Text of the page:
A: It is likely that in many cases the contamination has always been there, so it can’t be said for certain that contamination itself is on the rise. The industry is detecting contamination more often than it did before because it has higher detection capabilities and higher frequency of testing than was previously the case.
However, pesticide residuals are now more tightly regulated. It is possible that the industry is seeing more organisms come into facilities or these organisms could become resistant to the conventional sanitation approaches used pre-processing. The drive towards organic and the drive towards the fresh-to-market concept also contribute to a higher potential for bacterial contamination because the products are less processed.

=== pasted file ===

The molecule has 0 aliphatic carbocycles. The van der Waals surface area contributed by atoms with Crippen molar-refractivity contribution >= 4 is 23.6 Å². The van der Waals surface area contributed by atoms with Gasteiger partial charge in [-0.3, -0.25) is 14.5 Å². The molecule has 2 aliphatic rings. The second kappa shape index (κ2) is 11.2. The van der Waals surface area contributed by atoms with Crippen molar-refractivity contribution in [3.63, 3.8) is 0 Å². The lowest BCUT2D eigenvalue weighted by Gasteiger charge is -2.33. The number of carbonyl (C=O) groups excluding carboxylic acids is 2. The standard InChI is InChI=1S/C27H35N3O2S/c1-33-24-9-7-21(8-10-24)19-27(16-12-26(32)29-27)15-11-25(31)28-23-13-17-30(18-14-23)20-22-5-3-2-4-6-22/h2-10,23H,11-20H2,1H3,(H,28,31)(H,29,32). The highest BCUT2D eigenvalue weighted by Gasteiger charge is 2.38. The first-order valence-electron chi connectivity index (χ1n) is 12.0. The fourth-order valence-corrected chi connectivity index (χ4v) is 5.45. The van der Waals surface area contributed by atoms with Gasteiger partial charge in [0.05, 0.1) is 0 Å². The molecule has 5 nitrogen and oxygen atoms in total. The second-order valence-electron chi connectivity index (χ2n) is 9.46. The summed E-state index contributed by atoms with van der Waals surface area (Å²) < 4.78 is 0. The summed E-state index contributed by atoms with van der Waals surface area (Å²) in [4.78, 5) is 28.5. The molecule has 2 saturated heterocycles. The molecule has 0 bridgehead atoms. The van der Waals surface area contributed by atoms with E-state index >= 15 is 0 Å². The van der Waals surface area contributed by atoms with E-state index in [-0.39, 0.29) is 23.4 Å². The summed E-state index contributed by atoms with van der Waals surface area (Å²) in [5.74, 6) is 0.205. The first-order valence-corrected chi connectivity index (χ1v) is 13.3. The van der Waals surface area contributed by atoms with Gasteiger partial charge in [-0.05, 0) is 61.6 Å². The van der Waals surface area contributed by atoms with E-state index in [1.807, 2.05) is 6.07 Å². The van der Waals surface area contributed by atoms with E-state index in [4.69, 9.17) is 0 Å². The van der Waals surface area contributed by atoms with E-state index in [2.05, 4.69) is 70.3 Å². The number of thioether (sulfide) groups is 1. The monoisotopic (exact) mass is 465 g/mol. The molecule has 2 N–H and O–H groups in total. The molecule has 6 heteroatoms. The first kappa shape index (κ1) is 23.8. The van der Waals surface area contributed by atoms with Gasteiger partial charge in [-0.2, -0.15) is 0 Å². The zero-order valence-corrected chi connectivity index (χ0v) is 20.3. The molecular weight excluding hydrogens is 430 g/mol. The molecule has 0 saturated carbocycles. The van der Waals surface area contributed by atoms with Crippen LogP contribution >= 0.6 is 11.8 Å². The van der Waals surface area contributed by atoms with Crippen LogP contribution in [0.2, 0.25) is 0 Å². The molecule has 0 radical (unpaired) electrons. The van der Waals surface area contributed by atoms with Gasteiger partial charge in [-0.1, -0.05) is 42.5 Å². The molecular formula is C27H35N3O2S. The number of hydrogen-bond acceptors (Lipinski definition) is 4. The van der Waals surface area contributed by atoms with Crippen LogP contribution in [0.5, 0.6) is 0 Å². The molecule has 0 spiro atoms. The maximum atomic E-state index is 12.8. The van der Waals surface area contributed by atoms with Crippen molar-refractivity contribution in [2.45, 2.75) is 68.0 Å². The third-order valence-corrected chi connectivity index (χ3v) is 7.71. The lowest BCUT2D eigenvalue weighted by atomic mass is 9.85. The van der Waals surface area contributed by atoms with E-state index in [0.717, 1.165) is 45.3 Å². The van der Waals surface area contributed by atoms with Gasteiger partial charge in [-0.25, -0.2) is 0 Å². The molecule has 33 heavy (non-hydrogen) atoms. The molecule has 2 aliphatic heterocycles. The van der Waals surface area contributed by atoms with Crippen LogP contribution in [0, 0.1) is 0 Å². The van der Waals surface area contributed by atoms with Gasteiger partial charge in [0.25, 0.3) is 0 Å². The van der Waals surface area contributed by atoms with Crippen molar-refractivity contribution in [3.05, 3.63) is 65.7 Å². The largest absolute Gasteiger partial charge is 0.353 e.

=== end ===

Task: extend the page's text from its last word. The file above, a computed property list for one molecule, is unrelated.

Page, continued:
Regardless of the reason or reasons, now that companies are discovering contamination in their facilities, they have to address it. In addition, if they haven’t discovered contamination, that doesn’t necessarily mean that they are contamination-free, or couldn’t become contaminated tomorrow or the day after.
Q: What are the most vulnerable entry-points pathogen contaminants can penetrate food processing and manufacturing plants?
A: Pathogens can penetrate either with the product being processed or with the people associated with it. People do carry pathogens. That is why, for example, hand sanitation and all the prepping of personnel before handling the product are so important.| | | Next → | Single Page